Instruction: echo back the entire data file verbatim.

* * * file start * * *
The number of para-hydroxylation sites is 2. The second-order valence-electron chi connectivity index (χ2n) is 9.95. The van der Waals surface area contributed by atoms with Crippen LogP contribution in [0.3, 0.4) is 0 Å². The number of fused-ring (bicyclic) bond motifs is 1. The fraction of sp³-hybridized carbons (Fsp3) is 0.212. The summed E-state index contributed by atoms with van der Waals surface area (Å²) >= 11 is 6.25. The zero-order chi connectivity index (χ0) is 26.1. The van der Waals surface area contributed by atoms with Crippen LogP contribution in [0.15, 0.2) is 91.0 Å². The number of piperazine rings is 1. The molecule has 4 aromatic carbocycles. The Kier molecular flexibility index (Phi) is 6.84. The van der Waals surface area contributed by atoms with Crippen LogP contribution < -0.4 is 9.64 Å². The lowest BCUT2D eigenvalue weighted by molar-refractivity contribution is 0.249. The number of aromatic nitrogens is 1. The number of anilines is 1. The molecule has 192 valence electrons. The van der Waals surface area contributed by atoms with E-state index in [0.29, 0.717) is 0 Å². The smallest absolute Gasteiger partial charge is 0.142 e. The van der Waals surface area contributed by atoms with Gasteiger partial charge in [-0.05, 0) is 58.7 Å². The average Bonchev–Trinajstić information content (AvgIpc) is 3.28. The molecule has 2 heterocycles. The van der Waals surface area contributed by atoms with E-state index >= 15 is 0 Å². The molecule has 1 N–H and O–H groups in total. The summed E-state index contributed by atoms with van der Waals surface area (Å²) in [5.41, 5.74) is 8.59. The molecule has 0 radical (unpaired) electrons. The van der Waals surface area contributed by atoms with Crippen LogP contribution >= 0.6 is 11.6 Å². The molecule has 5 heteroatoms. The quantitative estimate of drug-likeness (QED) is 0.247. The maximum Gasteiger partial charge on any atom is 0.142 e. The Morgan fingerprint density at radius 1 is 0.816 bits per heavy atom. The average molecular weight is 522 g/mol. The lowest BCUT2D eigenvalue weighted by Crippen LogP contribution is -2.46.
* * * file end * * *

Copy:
The number of para-hydroxylation sites is 2. The second-order valence-electron chi connectivity index (χ2n) is 9.95. The van der Waals surface area contributed by atoms with Crippen LogP contribution in [0.3, 0.4) is 0 Å². The number of fused-ring (bicyclic) bond motifs is 1. The fraction of sp³-hybridized carbons (Fsp3) is 0.212. The summed E-state index contributed by atoms with van der Waals surface area (Å²) >= 11 is 6.25. The zero-order chi connectivity index (χ0) is 26.1. The van der Waals surface area contributed by atoms with Crippen LogP contribution in [0.15, 0.2) is 91.0 Å². The number of piperazine rings is 1. The molecule has 4 aromatic carbocycles. The Kier molecular flexibility index (Phi) is 6.84. The van der Waals surface area contributed by atoms with Crippen LogP contribution < -0.4 is 9.64 Å². The lowest BCUT2D eigenvalue weighted by molar-refractivity contribution is 0.249. The number of aromatic nitrogens is 1. The number of anilines is 1. The molecule has 192 valence electrons. The van der Waals surface area contributed by atoms with E-state index in [0.29, 0.717) is 0 Å². The smallest absolute Gasteiger partial charge is 0.142 e. The van der Waals surface area contributed by atoms with Gasteiger partial charge in [-0.05, 0) is 58.7 Å². The average Bonchev–Trinajstić information content (AvgIpc) is 3.28. The molecule has 2 heterocycles. The van der Waals surface area contributed by atoms with E-state index >= 15 is 0 Å². The molecule has 1 N–H and O–H groups in total. The summed E-state index contributed by atoms with van der Waals surface area (Å²) in [5.41, 5.74) is 8.59. The molecule has 0 radical (unpaired) electrons. The van der Waals surface area contributed by atoms with Crippen LogP contribution >= 0.6 is 11.6 Å². The molecule has 5 heteroatoms. The quantitative estimate of drug-likeness (QED) is 0.247. The maximum Gasteiger partial charge on any atom is 0.142 e. The Morgan fingerprint density at radius 1 is 0.816 bits per heavy atom. The average molecular weight is 522 g/mol. The lowest BCUT2D eigenvalue weighted by Crippen LogP contribution is -2.46.